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Foam Finger: Cy Young Award Winner Clayton Kershaw Deserves Better
Why the one vote cast for another pitcher to win this year’s prize was one vote too many
For how good Clayton Kershaw is, the Baseball Writers’ Association of America seems luke warm on the pitcher. Last season, the Dodgers ace had a lower ERA, lower WHIP, and higher WAR than R.A. Dickey, but Dickey took home the 2012 NL Cy Young Award.
I was OK with that. Dickey came out of relatively nowhere to reinvent himself with the Mets. He won 20 games, thanks mainly to his new knuckleball, a huge transformation in pitching style that deserves recognition. Kershaw received two of 30 first-place votes and cashed in on a number of second-place votes, finishing just above the Nationals’ Gio Gonzalez for the silver prize.
Though I was happy for Dickey, I was a little surprised that Kershaw, who had absolutely dominated the sport for the two seasons leading up to that point, didn’t receive back-to-back crowns.
Earlier this week, the gap between trophies ended at just a year, as Kershaw was announced as the recipient of the 2013 NL Cy Young.
We all saw it coming. Kershaw finished the season with an almost painfully low 1.83 ERA in a career-high 236 innings. He struck out a league-high 232 batters and recorded two shutouts, also an NL-high, to put the icing on the cake for award voters.
It seemed like this season put Kershaw in a position that was undeniable, but when the awards officially came out a couple days ago, I realized that wasn’t so.
No. 22 received 29 of 30 first place votes, with just one voter, Mark Schmetzer of the Reds Report, putting him down for second place. Schmetzer instead voted for Adam Wainright of the Cardinals, who won more games (19) and logged more innings (241.2) but finished win an ERA that was a full point higher (2.94) and pitched with far better run support throughout the entire season.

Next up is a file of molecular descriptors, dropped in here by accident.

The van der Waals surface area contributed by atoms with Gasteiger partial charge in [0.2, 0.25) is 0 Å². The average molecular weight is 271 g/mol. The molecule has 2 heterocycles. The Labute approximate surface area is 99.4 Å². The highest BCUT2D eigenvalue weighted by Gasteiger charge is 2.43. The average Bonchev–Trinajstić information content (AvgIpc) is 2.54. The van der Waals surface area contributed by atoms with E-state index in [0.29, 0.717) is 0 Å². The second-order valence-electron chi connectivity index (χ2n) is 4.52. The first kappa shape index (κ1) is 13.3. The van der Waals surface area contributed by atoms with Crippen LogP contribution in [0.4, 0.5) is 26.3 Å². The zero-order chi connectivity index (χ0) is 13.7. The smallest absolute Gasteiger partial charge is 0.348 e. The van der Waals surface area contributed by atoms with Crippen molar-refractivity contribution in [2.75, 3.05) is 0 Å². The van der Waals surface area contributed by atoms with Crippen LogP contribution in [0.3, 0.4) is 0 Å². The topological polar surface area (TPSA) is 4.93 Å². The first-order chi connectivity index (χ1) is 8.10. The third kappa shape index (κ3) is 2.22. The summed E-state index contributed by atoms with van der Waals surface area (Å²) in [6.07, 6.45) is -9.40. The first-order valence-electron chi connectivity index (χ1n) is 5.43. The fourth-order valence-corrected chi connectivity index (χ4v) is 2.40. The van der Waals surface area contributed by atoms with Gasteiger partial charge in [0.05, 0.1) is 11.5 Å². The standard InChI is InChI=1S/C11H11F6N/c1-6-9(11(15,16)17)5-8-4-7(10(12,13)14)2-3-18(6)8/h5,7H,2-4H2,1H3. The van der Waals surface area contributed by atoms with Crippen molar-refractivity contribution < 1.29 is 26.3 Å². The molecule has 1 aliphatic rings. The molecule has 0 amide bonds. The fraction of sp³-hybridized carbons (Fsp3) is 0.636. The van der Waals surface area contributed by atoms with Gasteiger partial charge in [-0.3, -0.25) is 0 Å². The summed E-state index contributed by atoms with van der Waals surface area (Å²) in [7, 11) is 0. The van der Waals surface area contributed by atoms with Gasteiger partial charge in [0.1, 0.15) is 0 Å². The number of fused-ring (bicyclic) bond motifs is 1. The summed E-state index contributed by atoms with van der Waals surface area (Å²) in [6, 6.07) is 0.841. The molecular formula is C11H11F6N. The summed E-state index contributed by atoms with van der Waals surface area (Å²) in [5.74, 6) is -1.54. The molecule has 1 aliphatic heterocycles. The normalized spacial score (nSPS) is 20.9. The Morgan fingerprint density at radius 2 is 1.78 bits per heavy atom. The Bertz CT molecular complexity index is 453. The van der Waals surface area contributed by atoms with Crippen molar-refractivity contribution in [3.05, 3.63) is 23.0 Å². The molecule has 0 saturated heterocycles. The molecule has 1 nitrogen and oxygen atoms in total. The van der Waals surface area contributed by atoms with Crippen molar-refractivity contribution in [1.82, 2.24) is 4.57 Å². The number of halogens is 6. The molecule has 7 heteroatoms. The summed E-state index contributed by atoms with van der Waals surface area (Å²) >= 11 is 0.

Now I realize arguing that Kershaw’s second Cy Young should have been unanimous is petty and somewhat of a moot point since he already won—convincingly—but there’s a part of me that believes we may never again see a pitching season quite like this one. Hitters feared Kershaw. He was a threat to throw a no-hitter just about every night.
The one time I was lucky enough to see him pitch in person this season—a Sunday night matchup with the Rays—he didn’t allow a hit until the fifth inning, and I was sure that one got by because my buddy had mentioned the “No-Hitter” aloud just an inning before. He was so good it took a jinx to slow him down.
The only place I can see an argument against him is the final game of the NLCS, in which Kershaw looked exhausted, pitching just four innings and allowing seven earned runs to take the Dodgers out of the playoffs. He looked bad that night, but the Cy Young voting should reflect the season as a whole, and it was a season in which he was near unstoppable.
Maybe Schmetzer’s hand slipped while filling out the ballot. Maybe Kershaw once cut in front of him at an airport. Who knows? The beauty of Kershaw’s brilliance is that he is capable of avenging that single vote next season.